The principles of Hatmana can be applied to numerous practical issues. One question that arises concerns wrapped foods submersed in a hot liquid. For example, is it permitted to place a kugel wrapped in foil or rice in a cooking bag inside the Hamin before Shabbat? Is the wrapping considered a type of insulation?
One could argue that on Erev Shabbat, it is permitted to insulate with foil and cooking bags, as they are not Mosif Hevel; they don’t generate their own heat. Nevertheless, Shulhan Aruch holds that even non-heat generating insulants when placed on a surface which is Mosif Hevel, namely, the pot that's cooking the hamin, the Hatmana is considered Mosif Hevel. Thus, the question remains as to whether it is permitted to submerse wrapped foods in the hamin on Erev Shabbat.
Hacham Ovadia, in Hazon Ovadia (Section 1, p. 61) rules that it is permitted. He outlines four reasons to be lenient. First, the Shulhan Aruch (318:4) holds that placing a food within a food is not considered Hatmana. Secondly, there are opinions that there is no issue of Hatmana if one is not planning to eat the food until the morning. In our case the hamin is meant for the morning. Although, we do not hold like that opinion, it can be relied on in conjunction with other factors. Third, the Rama (Rabbi Moshe Isserles, Cracow, 1520-1572) brings down an opinion that if the food is fully cooked, there's no problem of Hatmana. In our case the kugel or rice is fully cooked. Again, we would not rely on this opinion alone; but, it can be used along with other justifications.
Finally, the main reason for being lenient is that the definition of Hatmana is determined by the intent of the person. That is, for what purpose is he covering and insulating this item? In our case, his intent is clearly not to retain the heat of the food. Even without the wrapping, the kugel or rice would stay hot. Obviously, he wrapped it so that the kugel or rice won’t intermix with the other foods in the pot; he wants it to remain separate. Therefore, since his intent is not l'shem hatmana, for the sake of insulating heat, rather, it's for separation, it is permitted.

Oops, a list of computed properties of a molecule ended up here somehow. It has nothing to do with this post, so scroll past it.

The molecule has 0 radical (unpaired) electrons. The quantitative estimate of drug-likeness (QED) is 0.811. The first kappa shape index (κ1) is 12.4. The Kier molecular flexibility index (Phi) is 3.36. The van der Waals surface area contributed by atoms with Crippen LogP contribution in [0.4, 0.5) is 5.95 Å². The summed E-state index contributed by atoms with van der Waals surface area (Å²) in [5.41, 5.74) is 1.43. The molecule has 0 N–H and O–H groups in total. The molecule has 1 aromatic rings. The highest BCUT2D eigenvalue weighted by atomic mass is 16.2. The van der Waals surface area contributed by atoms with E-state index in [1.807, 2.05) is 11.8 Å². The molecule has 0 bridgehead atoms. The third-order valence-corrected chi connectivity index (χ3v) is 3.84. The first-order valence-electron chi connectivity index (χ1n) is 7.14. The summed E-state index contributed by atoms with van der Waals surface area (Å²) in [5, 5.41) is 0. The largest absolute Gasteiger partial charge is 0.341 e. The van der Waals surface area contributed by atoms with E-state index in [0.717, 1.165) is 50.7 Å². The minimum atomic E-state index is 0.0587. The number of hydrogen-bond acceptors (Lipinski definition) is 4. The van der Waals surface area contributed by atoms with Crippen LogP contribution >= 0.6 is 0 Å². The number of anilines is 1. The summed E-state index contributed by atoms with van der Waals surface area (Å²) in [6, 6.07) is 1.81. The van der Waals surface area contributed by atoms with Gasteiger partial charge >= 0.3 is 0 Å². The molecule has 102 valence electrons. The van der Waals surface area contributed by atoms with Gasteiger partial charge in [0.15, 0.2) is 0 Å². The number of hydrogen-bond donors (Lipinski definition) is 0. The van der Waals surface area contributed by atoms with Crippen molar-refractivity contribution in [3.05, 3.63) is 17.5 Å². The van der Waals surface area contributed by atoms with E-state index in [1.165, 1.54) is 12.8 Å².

Hacham Ben Sion Abba Shaul (Israel, 1923-1998) also rules, that it's permissible to put food in a bag or aluminum foil and submerse it in the hamin(Or L'Sion, Hilchot Shabbat). On the other hand, the Menuhat Ahaba (Rabbi Moshe Halevi Israel, 1961-2001), and the Shebet Ha’levi (Rav Shemuel Wosner, 1913-2015) disagreed and held that it is prohibited. However, we rely on Hacham Ovadia and Hacham Ben Sion.
Another question that arises is regarding the custom to put an egg in the hamin before Shabbat. There are those who argue that the shell of the egg serves to insulate the egg and would pose a problem of Hatmana. Hacham Ovadia rejects this view, citing the Rashba who points out that an egg shell cannot be considered an insulating element because it is porous. This can be demonstrated by conducting an experiment in which the egg is immersed in colored water; the result, of course, is that the egg itself becomes colored. Therefore, the egg is not considered a separate entity from the rest of the hamin. Just as there is no Hatmana when one cooks rice and potatoes together, so too, the egg is considered part of the mixture. Thus, it is permissible on Erev Shabbat to put an egg in a pot of hamin over the Shabbat.
1. It is permitted on Erev Shabbat to put a kugel wrapped in foil or rice enclosed in a cooking bag into the hamin.
2. It is permitted to put an egg into the hamin before Shabbat.